Saturday, December 19, 2009

Lays of Ancient Rome - 3

Horatius at the Bridge
by Thomas B. Macaulay


From the proud mart of Pisae,
        Queen of the western waves,
Where ride Massilia's triremes
        Heavy with fair-haired slaves;
From where sweet Clanis wanders
        Through corn and vines and flowers;
From where Cortona lifts to heaven
        Her diadem of towers.


Tall are the oaks whose acorns
        Drop in dark Auser's rill;
Fat are the stags that champ the boughs
        Of the Ciminian hill;
Beyond all streams Clitumnus
        Is to the herdsman dear;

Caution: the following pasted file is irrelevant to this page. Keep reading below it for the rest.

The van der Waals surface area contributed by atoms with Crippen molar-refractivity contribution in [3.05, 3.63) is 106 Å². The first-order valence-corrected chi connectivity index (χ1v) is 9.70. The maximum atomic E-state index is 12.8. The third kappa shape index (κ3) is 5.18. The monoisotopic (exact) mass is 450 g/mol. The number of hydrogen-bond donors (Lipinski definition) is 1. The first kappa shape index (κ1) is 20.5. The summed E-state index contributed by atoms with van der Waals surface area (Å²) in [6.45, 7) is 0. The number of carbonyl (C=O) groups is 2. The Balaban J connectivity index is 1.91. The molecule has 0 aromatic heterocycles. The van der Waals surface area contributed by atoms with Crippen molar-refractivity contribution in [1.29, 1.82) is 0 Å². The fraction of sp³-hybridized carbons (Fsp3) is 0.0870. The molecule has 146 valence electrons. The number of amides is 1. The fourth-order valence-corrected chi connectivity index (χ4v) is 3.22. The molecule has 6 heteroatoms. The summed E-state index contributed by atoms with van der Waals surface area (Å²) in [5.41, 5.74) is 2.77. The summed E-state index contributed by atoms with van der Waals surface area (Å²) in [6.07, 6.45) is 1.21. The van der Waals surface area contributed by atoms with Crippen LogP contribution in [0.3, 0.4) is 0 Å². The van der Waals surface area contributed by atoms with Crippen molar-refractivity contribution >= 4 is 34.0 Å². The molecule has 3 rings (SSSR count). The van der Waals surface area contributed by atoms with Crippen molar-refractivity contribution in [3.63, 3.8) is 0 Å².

Best of all pools the fowler loves
        The great Volsinian mere.

Continued next week. Tomorrow's installment from the great Arab book Thousand and One Nights.

More About This Book

This poem celebrates one of the great heroic legends of history. Horatius saves Rome from the Etruscan invaders in 642 BC. Scottish poet Macaulay published this in 1842.

Illustration: Horatio at the Bridge from the first edition.

More information here:
Literature DailyMore of this Series